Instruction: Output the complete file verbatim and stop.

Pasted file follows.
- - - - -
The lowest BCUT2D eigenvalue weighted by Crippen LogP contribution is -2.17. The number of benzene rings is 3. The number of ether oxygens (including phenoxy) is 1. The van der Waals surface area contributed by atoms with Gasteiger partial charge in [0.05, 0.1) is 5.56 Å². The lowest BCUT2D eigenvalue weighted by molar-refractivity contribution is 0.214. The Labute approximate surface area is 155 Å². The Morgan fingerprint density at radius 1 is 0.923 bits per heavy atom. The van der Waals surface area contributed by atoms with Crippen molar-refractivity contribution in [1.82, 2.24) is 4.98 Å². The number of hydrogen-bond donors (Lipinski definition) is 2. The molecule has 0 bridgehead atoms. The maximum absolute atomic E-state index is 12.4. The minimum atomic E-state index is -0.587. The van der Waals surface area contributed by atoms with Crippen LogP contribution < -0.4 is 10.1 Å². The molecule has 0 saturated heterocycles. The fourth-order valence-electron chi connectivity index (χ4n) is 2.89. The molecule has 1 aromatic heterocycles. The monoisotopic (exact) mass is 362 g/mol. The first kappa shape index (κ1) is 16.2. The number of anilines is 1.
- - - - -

The lowest BCUT2D eigenvalue weighted by Crippen LogP contribution is -2.17. The number of benzene rings is 3. The number of ether oxygens (including phenoxy) is 1. The van der Waals surface area contributed by atoms with Gasteiger partial charge in [0.05, 0.1) is 5.56 Å². The lowest BCUT2D eigenvalue weighted by molar-refractivity contribution is 0.214. The Labute approximate surface area is 155 Å². The Morgan fingerprint density at radius 1 is 0.923 bits per heavy atom. The van der Waals surface area contributed by atoms with Crippen molar-refractivity contribution in [1.82, 2.24) is 4.98 Å². The number of hydrogen-bond donors (Lipinski definition) is 2. The molecule has 0 bridgehead atoms. The maximum absolute atomic E-state index is 12.4. The minimum atomic E-state index is -0.587. The van der Waals surface area contributed by atoms with Crippen LogP contribution < -0.4 is 10.1 Å². The molecule has 0 saturated heterocycles. The fourth-order valence-electron chi connectivity index (χ4n) is 2.89. The molecule has 1 aromatic heterocycles. The monoisotopic (exact) mass is 362 g/mol. The first kappa shape index (κ1) is 16.2. The number of anilines is 1.